Class action defendants are attempting to rewrite longstanding principles of personal jurisdiction, trying to defeat certification of nationwide classes by arguing that a court lacks personal jurisdiction over out-of-state class members’ claims where the defendant does not reside in the court’s forum state. The court cannot certify a class, the argument goes, unless it can establish personal jurisdiction over the claims of every out-of-state class member.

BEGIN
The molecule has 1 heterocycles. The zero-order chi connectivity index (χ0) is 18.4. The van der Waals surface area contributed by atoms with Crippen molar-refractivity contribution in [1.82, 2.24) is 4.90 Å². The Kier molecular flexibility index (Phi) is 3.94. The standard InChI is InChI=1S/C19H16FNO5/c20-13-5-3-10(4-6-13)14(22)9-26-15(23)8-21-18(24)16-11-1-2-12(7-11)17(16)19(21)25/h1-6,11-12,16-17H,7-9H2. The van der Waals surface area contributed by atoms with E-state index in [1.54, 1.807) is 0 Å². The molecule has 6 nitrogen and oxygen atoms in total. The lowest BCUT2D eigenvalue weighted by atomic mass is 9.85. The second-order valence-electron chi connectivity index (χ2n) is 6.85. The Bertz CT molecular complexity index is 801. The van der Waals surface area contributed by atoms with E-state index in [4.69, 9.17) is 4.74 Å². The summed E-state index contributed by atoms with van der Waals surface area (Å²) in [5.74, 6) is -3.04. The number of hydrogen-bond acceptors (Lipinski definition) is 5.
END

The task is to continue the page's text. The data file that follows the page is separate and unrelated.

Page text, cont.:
Defendants base this argument on a flawed interpretation of the Supreme Court’s recent opinion in Bristol-Myers-Squibb v. Superior Court of California, 137 S. Ct. 1773 (2017). Bristol-Myers was a mass products liability action brought by more than 600 individual plaintiffs in California state court against a pharmaceutical manufacturer, involving only California claims. The defendant challenged the state court’s jurisdiction over nonresidents’ claims on the ground that neither the conduct challenged, nor those plaintiffs’ injuries, had occurred in California. The court held that it lacked jurisdiction over the nonresidents’ claims because they lacked any connection to California, and “the conduct giving rise to [their] claims [had] occurred elsewhere.”
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